The energetic, very vocal pupils are a group of 30 third- through fifth-grade Central Texas teachers gathered at the Austin Nature and Science Center for a day of sharing, brainstorming and intensive training, courtesy of an innovative 12-year-old program in The University of Texas at Austin’s College of Education.

Located in the Center for Science and Mathematics Education, the Texas Regional Collaboratives (TRC) for Excellence in Science Teaching is a network of Texas school districts, universities, education service centers and businesses that have joined forces to provide sustained, intensive professional development and support for Texas science teachers.

Assessment data, as well as input from teachers, testify to the program’s efficacy.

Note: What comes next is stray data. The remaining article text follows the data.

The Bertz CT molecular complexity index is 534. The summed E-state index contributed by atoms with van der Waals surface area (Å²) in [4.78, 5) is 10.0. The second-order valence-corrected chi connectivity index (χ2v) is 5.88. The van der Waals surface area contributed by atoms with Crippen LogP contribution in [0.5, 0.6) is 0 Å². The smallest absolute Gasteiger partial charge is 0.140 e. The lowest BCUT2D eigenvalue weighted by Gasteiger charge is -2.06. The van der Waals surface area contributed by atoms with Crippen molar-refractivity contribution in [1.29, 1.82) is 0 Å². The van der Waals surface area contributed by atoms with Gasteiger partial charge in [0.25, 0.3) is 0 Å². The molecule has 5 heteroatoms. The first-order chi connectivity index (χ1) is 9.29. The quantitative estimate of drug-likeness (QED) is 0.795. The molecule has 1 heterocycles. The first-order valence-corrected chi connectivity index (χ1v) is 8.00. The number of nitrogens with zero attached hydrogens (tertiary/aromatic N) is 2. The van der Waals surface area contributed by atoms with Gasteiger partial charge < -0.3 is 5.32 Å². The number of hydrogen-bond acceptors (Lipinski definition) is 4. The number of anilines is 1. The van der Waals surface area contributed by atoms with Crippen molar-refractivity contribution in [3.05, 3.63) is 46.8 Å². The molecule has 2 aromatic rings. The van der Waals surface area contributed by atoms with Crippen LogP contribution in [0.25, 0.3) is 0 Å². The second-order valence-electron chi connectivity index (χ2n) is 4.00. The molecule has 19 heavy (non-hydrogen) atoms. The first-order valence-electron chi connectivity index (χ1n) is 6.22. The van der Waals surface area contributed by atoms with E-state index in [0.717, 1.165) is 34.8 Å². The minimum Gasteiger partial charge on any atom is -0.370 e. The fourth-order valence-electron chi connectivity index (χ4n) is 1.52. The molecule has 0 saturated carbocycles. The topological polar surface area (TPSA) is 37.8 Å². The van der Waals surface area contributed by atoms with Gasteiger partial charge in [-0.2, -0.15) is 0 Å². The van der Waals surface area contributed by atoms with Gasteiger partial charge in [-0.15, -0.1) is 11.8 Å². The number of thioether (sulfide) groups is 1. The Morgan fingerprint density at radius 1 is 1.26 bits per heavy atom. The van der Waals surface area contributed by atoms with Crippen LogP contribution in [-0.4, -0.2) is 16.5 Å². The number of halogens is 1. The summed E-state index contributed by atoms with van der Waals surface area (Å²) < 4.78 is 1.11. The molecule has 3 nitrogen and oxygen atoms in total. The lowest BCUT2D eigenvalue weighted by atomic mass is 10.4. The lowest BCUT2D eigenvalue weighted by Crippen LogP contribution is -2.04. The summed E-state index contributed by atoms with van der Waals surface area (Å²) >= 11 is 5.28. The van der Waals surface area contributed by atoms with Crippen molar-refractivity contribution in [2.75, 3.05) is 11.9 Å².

The East Texas Regional Collaborative collected comparative data on the Grade 8 Science Texas Assessment of Academic Skills (TAAS) test and found that teacher participation in the collaborative translated into improved student performance. Students of participating teachers had higher scores on the TAAS test than state and Region 8 averages from 1998-2000, the most current years for which data is available. A study by the Rice University Collaborative of TAAS scores for 1998-99 indicated similar improvement in the Aldine school district, with average Grade 8 Science TAAS test scores for students of participating teachers being 93.1, compared to a state average of 87.1 and district average of 85.6.